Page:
But at the same time, prolonged periods of ‘boots on the ground‘ rarely go well. These missions cost an enormous amount of money, populations back home lose interest and governments subsequently lose backing, and locals begin the resent the presence of foreign troops on their soil. As an example, this is exactly what appears to be happening in Burkina Faso where demonstrators recently shouted “French army get out”, “Free the Sahel”, “No more French invasion and recolonization military convoy”. The welcome mat has been withdrawn.

The other danger is that those providing troops for CT missions are painting a huge target on their backs. Terrorist groups will sometimes attack these soldiers, despite the hugely disproportionate weapons profile in many cases, but it is the civilians back home who stand the greatest chance of retribution. Take the situation in east Africa.

The AQ-affiliated Al Shabaab (AS) has been carrying out attacks in north-east Kenya for years, with the 2013 Westgate Mall attack in Nairobi the most prominent. AS has also attacked neighbouring Uganda, as has an ISIS-linked group that calls itself the Allied Democratic Front (ADF) which claimed last week’s suicide bombing in Kampala which killed at least three and wounded dozens.

What links these two nations?

They are both part of AMISOM, the African Union Mission in Somalia, which has been around since 2007 battling AS and a smaller ISIS group. As it turns out, this military effort is due to expire at the end of next month. Regardless of whether it is extended, many Somali citizens do not have a favorable view of it because of several civilian killings. Fourteen years is a long time after all.

Where does all of this leave us when it comes to our responses to terrorism?

First and foremost CT should primarily be a security intelligence/law enforcement duty with the assistance of the military where it makes sense. In Western nations this aid would be sparing at best given the overall competence and experience of our spies and cops.

Secondly, it is both acceptable and preferable for CT to be part of the military sphere where condition #1 is not met, i.e. where local security intelligence and law enforcement is either absent, incompetent or, even worse, almost as bad as the terrorists themselves. Even here, Western services can do a lot more to help those nations with training and operational support (much as Canada did with the Afghan police – see my chat with former RCMP officer Bill Malone on this topic). Still, there are times for a robust foreign military presence: do Burkina Fasians REALLY think their army can handle the jihadi threat should the French pack up and go home? What about Mali, as this recent The Economist article pointed out?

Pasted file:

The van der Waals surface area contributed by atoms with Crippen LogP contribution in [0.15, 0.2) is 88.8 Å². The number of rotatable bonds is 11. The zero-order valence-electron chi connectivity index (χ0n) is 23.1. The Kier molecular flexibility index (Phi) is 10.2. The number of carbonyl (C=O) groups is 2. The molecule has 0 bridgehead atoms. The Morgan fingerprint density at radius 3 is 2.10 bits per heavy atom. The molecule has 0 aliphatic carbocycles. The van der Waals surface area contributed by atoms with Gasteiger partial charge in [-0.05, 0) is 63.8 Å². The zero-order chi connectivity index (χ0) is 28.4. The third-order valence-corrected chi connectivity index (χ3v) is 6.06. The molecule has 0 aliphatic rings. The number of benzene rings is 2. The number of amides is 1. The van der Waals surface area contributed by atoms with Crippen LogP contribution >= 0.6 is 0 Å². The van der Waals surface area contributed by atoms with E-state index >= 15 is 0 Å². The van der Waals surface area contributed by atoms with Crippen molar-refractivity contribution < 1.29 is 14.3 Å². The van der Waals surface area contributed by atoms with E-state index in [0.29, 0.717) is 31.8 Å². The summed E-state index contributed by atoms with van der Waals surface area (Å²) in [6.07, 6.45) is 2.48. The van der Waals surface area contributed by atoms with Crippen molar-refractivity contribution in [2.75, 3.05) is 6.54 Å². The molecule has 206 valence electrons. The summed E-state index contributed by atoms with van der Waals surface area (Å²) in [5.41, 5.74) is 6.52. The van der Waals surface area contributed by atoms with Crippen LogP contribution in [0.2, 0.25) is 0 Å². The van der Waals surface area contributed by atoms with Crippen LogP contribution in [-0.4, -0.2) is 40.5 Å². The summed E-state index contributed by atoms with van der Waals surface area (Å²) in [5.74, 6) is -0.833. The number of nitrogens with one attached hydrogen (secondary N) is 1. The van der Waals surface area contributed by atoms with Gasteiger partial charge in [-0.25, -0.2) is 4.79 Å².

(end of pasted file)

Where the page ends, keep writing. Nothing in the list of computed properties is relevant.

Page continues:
In the end, the ‘war on terrorism‘ will never be ‘won’. There will be no ‘VT’ day as there was a VE and a VJ day in 1945. Terrorism cannot agree to surrender, although a given terrorist group can agree to stop its actions (much as the Basque ETA did in 2011). The sooner we stop using this inaccurate terminology and refrain from declaring war against common nouns the better off we will be and place ourselves in a better position to truly counter terrorism around the world.

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By Phil Gurski

Phil Gurski is the President and CEO of Borealis Threat and Risk Consulting Ltd. and Director of the National Security programme at the University of Ottawa’s Professional Development Institute (PDI). Phil is a 32-year veteran of CSE and CSIS and the author of six books on terrorism.